One of our key tasks for the Research360 project was to produce an institutional template for data management plans (DMPs) at the University of Bath — an initial version of this is now complete and available to download, along with guidance on its completion.
We used an iterative method to develop these documents, going back and forth between members of the project team and a number of researchers to produce a template that is functional and fills the needs of researchers as well as the institution and our funders. Since most other UK funders already provide a template, we focused on the needs of our EPSRC-funded researchers, but drew heavily on the policies and templates of all the other RCUK funders, as well as the DCC Checklist for a Data Management Plan.
The template itself is available in two versions: a blank version, and one with suggested possible answers. The latter was developed based on feedback from researchers (who wanted a simple way to get started on a DMP) and could potentially be used in a multiple-choice fashion to quickly draft a DMP which covers the full range of issues.
We suggest a two-stage process to developing a data management plan using the institutional template:
- Pre-award: when applying for funding, use the multiple-choice template to quickly produce a basic DMP and identify resources which may need to be included in the project budget;
- Post-award: after funding has been granted, review the initial template and fill in further details as appropriate for the project in question — at this point issues should be referred to the relevant University support department (e.g. computer services) or third-party body (e.g. data archives).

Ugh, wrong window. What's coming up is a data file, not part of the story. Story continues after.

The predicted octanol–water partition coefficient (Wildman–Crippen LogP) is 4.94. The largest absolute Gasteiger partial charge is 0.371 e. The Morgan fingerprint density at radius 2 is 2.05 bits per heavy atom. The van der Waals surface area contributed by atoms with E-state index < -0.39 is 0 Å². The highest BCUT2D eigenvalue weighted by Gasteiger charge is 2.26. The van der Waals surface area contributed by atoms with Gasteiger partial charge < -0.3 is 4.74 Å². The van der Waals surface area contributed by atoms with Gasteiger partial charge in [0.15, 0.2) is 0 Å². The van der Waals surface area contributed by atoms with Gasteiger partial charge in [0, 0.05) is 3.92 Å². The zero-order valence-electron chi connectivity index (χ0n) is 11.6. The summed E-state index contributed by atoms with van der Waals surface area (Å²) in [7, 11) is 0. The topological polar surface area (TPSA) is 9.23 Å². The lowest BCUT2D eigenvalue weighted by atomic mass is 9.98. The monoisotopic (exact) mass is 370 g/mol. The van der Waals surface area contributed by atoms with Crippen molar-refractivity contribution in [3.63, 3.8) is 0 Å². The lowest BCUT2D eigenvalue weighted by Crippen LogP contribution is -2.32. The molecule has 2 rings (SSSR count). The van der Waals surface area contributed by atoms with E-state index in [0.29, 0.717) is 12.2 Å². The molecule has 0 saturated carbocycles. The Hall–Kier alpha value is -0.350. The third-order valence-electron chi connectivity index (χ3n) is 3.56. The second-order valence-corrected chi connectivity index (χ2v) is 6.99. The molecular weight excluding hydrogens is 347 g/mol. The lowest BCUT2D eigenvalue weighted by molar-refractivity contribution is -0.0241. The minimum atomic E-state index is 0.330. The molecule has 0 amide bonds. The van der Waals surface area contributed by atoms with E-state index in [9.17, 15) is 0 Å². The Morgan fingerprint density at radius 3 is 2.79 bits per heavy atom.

This will ensure that all potential issues are surfaced at an early stage, while allowing the researchers to focus on the more important scientific aspects of the bid. By building up the DMP in several stages, each of which is itself only a small step, we hope to lower the barrier to entry for data management planning.
The guidance document accompanying the template serves two purposes:
- To give advice on how each question should be answered; and
- To explain why each question is important.
Our intention is to help researchers make informed decisions about both what should go into their DMP and what they can leave out if it does not apply to them. We also intend this document to signpost specific infrastructure and support services that researchers may not be fully aware of. We have therefore taken care to highlight relevant University support services and policies for each question.
We have begun work on specialised versions of the template to fulfil particular sets of requirements, by narrowing down the questions asked and giving additional guidance where appropriate.
All of the funders we work with have slightly different requirements and emphases for data management plans, so by tailoring our own template to suit the needs of each funder (e.g. by being selective about the questions that are included), we hope to be able to maintain a single set of guidance which will apply to all funders.
We are also developing a version of the template to help researchers develop a standing research data policy for their research group or department. We hope to implement a mechanism to allow these local policies to be published on the web, so that each project DMP can focus on project-specific issues and simply refer to the standing policy anything more generic.
Our poster, "Research360: Sustainability of Project Outputs", is now available to download from the University of Bath publication repository. This poster was presented at the JISCMRD programme's final workshop in Birmingham on 25–26 March 2013.
The poster gives an overview of the major strands of work in the Research360 project (Roadmap & Business Case, RDM Policy & Policy Guidelines, RDM Website & Researcher Support, RDM Training Workshops). It describes the outcomes in each area, along with the continuing work which will support and further develop these outcomes going forward.